Thomas McFarland

Producer/Announcer
Branson Public Schools

Branson Public Schools’ Superintendent Doug Hayter is stepping down after leading the district for 13 years.

With the start of the New Year, Dr. Hayter will become executive director of the Missouri Association of School Administrators, located in Jefferson City. Hayter says the position continues to allow him the opportunity to promote public education in the state.

Springfield City Utilities

Solar power, a clean energy alternative that converts sunlight into electricity using photoelectric cells, is gaining popularity here in the Ozarks. KSMU’s Tom McFarland spoke with some consumers and providers of the service to learn more about its costs and benefits.

While many individuals that are going solar may hire a company to install the panels for them, Jim Evans did it himself.

“I did not hire these put in, I went ahead and purchased the collectors and I did all the installation myself, which made it very inexpensive for me,” says Evans.

Starboard and Port Photography (used with permission)

Decades of flight experience throughout southwest Missouri and beyond are on display in a new book by Mark Burgess. The local pilot and businessman recently released his auto-biography “Charter Pilot: Rare Adventures in Aviation,” which discusses an industry that rarely finds itself in the spotlight.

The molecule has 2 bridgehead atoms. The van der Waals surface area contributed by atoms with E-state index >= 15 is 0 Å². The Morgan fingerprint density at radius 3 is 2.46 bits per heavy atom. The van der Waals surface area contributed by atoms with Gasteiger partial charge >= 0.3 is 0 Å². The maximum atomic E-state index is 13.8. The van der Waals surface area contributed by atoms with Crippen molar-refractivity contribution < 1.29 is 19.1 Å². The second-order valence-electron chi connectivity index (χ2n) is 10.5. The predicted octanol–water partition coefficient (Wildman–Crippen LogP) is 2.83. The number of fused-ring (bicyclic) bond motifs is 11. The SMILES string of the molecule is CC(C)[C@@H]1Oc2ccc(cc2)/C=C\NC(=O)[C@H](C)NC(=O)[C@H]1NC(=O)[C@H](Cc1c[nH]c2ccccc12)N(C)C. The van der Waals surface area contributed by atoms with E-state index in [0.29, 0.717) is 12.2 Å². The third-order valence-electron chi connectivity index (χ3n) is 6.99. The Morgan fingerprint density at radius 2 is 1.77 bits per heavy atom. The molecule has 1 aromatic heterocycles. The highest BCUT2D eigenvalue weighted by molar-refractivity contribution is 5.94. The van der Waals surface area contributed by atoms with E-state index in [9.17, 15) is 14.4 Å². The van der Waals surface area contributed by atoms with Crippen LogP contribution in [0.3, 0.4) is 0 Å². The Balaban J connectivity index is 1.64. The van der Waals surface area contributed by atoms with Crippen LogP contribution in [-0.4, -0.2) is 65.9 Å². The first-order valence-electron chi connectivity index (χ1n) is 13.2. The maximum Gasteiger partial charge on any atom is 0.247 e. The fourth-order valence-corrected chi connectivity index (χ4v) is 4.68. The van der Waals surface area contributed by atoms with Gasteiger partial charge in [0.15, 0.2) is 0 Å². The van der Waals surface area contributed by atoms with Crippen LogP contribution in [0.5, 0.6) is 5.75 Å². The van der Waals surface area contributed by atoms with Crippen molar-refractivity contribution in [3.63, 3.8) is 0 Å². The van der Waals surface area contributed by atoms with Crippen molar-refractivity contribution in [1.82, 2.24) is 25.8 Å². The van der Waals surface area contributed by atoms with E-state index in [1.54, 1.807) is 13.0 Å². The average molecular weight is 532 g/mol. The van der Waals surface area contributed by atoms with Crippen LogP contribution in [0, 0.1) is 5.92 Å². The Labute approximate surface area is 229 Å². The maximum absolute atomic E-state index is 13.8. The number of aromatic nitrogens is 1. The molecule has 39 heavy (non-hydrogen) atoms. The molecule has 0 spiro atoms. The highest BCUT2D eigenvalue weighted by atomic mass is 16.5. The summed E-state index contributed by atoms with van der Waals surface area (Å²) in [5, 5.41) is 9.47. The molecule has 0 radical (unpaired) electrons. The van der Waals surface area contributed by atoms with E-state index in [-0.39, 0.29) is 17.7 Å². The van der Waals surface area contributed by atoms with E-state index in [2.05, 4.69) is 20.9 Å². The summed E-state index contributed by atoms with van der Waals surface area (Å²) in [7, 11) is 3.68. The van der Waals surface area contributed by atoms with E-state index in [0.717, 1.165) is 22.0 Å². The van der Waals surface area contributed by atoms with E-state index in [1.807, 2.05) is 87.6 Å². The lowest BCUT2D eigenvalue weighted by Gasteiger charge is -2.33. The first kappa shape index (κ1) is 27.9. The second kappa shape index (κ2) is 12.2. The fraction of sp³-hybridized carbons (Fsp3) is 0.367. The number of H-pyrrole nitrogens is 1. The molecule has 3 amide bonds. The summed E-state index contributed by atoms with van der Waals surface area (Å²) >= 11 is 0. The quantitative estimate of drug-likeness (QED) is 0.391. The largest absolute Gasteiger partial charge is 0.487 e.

“Well the main purpose is to kind of introduce people to what this is. It’s an area of aviation many don’t understand,” says Burgess.

Nixa Public Schools

Results are in for this year’s Missouri Assessment Program (MAP), and some local school districts have reason to celebrate. Both Ozark and Nixa scored above the state average in all categories, which include English, math, science, and social studies.

Dr. Stephen Kleinsmith is the superintendent of Nixa Public Schools.

“Nixa has been very fortunate to do quite well on their assessments and high stakes testing, so much so that we have ranked number one in the conference for going on 16 years in a row,” says Kleinsmith

Scott Harvey / KSMU

It’s that time of the year again, when the heat is simmering, the lights are glowing, and the Ferris wheels are spinning. Late summer and early fall is the season for festivals in the Ozarks, but why exactly do county and local festivals take place in the dog days of summer?

According to Ozark Empire Fair official Vicky Hayward, it has to do with school breaks and the timing of the Missouri State Fair.

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